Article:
FILE PHOTO: Flags of China, Hong Kong and the U.S. fly next to each other along Fenwick Pier, in Hong Kong June 27, 2013. CREUTERS/Tyrone Siu
WASHINGTON (Reuters) – A group of U.S. senators asked President Donald Trump’s administration on Tuesday to assess U.S. export rules for Hong Kong, expressing concern China could acquire sensitive technologies because of the city’s special treatment under U.S. law.
The Republican and Democratic lawmakers also expressed concern about the use of crowd control equipment against protesters, seeking to put pressure on Beijing after three months of street protests, including sometimes violent clashes between demonstrators and police.
“We believe it is critical that the United States take appropriate measures to ensure China does not abuse Hong Kong’s special status under U.S. law to steal or otherwise acquire critical or sensitive U.S. equipment and technologies in support of its strategic objectives or to infringe on the rights of people in Mainland China, Hong Kong, and elsewhere,” the senators said in a letter to Secretary of Commerce Wilbur Ross and Secretary of State Mike Pompeo.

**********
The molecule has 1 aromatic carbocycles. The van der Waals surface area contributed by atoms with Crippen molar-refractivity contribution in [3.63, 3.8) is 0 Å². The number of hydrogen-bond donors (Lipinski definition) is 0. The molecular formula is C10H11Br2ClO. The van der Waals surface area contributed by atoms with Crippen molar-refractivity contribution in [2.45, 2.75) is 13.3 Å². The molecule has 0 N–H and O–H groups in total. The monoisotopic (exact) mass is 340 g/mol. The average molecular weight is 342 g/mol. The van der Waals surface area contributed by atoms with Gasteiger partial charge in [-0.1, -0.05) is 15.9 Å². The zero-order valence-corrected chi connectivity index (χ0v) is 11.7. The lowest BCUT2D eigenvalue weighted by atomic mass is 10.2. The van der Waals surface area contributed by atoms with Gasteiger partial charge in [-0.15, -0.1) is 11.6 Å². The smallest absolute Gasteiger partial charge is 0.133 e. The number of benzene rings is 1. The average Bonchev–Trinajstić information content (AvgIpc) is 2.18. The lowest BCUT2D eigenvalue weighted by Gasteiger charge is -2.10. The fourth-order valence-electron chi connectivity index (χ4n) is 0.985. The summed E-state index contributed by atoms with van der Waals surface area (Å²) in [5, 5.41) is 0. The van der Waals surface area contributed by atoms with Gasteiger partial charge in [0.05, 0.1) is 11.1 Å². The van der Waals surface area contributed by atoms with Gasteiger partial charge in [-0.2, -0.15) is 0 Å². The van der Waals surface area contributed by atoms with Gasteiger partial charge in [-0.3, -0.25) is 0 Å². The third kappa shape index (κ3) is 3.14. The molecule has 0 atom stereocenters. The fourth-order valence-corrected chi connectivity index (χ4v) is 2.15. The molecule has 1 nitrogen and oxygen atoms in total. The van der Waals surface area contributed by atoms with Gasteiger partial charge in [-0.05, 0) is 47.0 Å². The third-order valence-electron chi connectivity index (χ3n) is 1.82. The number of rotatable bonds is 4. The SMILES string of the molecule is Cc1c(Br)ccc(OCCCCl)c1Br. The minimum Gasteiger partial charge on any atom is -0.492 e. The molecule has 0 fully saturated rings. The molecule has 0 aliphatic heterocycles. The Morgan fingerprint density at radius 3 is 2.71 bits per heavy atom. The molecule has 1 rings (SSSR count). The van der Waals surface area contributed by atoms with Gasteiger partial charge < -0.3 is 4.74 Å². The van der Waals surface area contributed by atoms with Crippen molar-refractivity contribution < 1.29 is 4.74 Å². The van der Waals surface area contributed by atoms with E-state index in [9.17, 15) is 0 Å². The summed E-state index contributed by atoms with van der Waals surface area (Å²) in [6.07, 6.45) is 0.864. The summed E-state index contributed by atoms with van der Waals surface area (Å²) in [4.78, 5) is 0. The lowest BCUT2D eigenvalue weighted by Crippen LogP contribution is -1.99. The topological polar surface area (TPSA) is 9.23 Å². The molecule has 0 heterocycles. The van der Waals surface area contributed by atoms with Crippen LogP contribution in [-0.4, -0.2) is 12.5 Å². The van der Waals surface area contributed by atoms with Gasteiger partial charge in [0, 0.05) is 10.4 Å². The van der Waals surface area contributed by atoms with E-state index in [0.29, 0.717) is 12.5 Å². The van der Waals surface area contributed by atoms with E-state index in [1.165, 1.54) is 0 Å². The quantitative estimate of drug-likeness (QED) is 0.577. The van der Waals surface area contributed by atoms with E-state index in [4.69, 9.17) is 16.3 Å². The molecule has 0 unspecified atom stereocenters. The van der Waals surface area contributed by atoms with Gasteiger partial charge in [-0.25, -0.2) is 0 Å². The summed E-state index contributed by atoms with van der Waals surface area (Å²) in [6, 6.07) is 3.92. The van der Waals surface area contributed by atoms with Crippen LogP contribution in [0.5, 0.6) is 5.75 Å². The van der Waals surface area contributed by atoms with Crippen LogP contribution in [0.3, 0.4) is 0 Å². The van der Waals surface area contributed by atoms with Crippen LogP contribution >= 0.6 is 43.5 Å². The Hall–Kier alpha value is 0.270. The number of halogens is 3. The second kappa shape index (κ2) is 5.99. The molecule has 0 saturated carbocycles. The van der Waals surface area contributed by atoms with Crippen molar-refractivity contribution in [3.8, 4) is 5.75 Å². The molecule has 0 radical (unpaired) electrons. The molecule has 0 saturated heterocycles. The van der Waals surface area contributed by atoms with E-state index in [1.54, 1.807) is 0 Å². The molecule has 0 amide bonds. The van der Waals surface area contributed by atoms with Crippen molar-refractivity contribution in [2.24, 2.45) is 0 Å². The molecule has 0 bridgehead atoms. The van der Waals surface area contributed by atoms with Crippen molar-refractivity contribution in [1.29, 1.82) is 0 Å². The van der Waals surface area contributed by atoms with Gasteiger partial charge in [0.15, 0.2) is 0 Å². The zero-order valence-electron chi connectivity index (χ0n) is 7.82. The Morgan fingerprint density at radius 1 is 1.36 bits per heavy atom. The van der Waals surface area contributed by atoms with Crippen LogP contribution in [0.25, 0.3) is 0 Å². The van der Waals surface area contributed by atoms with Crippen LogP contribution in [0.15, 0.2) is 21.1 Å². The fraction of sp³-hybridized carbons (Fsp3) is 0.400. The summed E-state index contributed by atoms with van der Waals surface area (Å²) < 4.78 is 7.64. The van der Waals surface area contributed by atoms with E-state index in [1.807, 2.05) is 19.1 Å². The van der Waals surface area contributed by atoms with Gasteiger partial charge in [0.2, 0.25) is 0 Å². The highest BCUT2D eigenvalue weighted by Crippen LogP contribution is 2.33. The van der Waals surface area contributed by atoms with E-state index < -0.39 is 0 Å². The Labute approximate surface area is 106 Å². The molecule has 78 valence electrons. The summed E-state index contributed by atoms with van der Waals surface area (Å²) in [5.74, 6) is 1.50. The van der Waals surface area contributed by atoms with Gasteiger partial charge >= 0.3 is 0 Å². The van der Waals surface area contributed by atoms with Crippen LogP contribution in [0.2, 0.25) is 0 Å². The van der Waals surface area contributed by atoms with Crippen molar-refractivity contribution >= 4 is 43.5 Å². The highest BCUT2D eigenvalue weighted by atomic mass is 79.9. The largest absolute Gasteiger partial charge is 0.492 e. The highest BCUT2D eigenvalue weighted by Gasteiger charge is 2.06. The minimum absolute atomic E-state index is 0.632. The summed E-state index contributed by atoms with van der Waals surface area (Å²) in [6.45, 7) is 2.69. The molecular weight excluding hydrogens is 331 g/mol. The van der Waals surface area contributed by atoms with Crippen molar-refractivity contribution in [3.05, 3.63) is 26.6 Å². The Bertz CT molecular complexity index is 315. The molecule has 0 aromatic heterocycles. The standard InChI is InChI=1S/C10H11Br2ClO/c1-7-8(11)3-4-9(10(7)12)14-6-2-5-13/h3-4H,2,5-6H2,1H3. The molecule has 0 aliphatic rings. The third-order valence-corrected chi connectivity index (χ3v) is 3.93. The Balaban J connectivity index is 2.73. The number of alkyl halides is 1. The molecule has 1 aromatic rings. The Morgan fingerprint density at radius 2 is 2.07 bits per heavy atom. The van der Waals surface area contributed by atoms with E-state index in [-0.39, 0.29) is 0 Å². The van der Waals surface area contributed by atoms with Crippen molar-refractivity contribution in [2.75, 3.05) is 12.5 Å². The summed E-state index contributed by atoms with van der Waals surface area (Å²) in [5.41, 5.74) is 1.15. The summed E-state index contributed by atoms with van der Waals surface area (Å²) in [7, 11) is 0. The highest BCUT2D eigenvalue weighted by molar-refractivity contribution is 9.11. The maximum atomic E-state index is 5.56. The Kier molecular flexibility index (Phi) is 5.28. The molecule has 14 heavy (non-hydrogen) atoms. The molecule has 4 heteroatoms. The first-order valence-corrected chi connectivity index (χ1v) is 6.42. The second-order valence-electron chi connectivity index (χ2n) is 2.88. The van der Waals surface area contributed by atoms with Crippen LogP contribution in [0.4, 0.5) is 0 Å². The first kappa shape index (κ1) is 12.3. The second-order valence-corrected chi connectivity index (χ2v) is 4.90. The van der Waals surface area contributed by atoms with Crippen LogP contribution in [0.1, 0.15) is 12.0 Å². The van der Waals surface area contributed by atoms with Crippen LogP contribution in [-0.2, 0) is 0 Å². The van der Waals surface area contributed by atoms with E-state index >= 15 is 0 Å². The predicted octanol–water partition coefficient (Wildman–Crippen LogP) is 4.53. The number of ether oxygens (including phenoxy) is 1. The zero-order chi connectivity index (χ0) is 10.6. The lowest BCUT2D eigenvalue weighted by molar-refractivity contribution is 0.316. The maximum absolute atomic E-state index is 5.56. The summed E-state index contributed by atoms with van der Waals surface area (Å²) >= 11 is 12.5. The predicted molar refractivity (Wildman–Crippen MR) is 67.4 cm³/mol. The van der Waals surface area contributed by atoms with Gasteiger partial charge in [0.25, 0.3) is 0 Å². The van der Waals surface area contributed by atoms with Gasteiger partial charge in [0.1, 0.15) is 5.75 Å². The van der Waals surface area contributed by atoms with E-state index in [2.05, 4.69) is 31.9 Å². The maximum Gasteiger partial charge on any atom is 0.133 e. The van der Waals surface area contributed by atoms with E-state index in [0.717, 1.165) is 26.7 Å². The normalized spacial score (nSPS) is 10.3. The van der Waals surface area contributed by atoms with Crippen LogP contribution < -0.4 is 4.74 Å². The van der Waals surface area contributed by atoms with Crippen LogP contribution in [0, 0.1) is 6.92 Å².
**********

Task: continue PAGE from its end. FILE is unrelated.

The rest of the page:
The letter asked for “detailed information” about the current status of the U.S. export control regime and an assessment, in writing or via a briefing, as well as an update on any interagency discussions on revamping U.S. export controls as a way to address what the senators described as “China’s continued erosion of Hong Kong’s autonomy.”
The letter asked for a response by Oct. 1.
The letter was signed by the Republican chairman and ranking Democrat on the Foreign Relations Committee, Senators Jim Risch and Bob Menendez, and their counterparts on the Banking Committee, Republican Mike Crapo and Sherrod Brown.
It was also signed by Republican Senators Cory Gardner, Marco Rubio and Pat Toomey, and Democrats Ed Markey, Ben Cardin and Jack Reed.
Hong Kong returned to Chinese rule in 1997 under a “one country, two systems” formula that guarantees freedoms not enjoyed on the mainland. But many Hong Kong residents fear Beijing is steadily eroding that autonomy.
Weeks of protests over a now withdrawn extradition bill have evolved into a broader backlash against the government and greater calls for democracy.
Reporting by Patricia Zengerle in Washington; Editing by Chris Reese and Matthew Lewis